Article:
1

I have tried a few things .

The output of fdisk-l is:

[root@localhost mohit_dubey]# fdisk -l
WARNING: fdisk GPT support is currently new, and therefore in an experimental phase. Use at your own discretion.

Disk /dev/sda: 1000.2 GB, 1000204886016 bytes, 1953525168 sectors
Units = sectors of 1 * 512 = 512 bytes
Sector size (logical/physical): 512 bytes / 4096 bytes
I/O size (minimum/optimal): 4096 bytes / 4096 bytes
Disk label type: gpt

#         Start          End    Size  Type            Name
 1         2048       206847    100M  EFI System      EFI System Partition
 2       206848       411647    100M  Microsoft basic 
 3       411648    409372671    195G  Linux LVM       
 4    409372672    451315711     20G  Microsoft basic 

Disk /dev/sdb: 8076 MB, 8076132352 bytes, 15773696 sectors
Units = sectors of 1 * 512 = 512 bytes
Sector size (logical/physical): 512 bytes / 512 bytes
I/O size (minimum/optimal): 512 bytes / 512 bytes
Disk label type: dos
Disk identifier: 0x13f6b0ea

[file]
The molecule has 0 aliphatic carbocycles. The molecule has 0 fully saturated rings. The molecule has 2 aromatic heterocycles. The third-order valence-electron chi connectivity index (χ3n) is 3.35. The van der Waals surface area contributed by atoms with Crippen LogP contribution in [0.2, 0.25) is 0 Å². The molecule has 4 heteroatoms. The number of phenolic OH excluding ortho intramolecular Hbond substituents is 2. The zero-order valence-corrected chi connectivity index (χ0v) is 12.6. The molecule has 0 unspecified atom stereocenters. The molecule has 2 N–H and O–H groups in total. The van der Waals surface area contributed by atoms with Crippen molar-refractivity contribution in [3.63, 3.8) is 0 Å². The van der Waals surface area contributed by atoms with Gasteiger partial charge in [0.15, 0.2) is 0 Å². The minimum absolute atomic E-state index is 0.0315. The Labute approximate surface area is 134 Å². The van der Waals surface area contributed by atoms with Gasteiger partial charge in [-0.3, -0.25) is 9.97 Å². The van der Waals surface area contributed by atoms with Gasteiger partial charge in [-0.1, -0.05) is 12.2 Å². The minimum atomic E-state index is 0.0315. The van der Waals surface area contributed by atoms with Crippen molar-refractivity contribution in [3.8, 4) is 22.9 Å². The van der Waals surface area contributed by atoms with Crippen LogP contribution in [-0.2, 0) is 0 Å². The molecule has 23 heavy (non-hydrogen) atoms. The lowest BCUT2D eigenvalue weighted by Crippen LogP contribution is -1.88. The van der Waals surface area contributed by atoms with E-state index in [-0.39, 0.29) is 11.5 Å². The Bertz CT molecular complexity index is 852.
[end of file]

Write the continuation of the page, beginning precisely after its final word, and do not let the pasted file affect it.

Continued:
Device Boot      Start         End      Blocks   Id  System
   /dev/sdb1   *        2048    15773695     7885824    c  W95 FAT32 (LBA)

Disk /dev/mapper/centos-root: 207.2 GB, 207232172032 bytes, 404750336 sectors
Units = sectors of 1 * 512 = 512 bytes
Sector size (logical/physical): 512 bytes / 4096 bytes
I/O size (minimum/optimal): 4096 bytes / 4096 bytes


Disk /dev/mapper/centos-swap: 2147 MB, 2147483648 bytes, 4194304 sectors
Units = sectors of 1 * 512 = 512 bytes
Sector size (logical/physical): 512 bytes / 4096 bytes
I/O size (minimum/optimal): 4096 bytes / 4096 bytes

the output of grub2-mkconfig > /dev/null:

[root@localhost mohit_dubey]# grub2-mkconfig > /dev/null
/usr/bin/grub2-editenv: error: cannot open `/boot/grub2/grubenv.new': No space     left on device.
Generating grub configuration file ...
Found linux image: /boot/vmlinuz-3.10.0-327.el7.x86_64
Found initrd image: /boot/initramfs-3.10.0-327.el7.x86_64.img

done

NO windows listed.

4
  • Did you create that (seemingly small) EFI partition when installing CentOS, or was it already there? Unless I'm wrong, EFI partitions are shared by OSes, and you could have erased the Windows entries by overwriting the partition. Oct 2 '16 at 2:29
  • I created the efi manually.What do i do next my very important data is at risk Oct 2 '16 at 5:04
  • Can you please help me out how to get my windows entry back. Oct 2 '16 at 5:10
  • In CentOS, create a mount point : mkdir /mnt/windows, mount the Windows partition to it : mount /dev/sda4 /mnt/windows, and get your files from /mnt/windows. Oct 2 '16 at 12:11
0

Not a pro in Redhat-based linuxes, but in Debian and Arch you need to install a package called os-prober and recreate Grub config afterwards.

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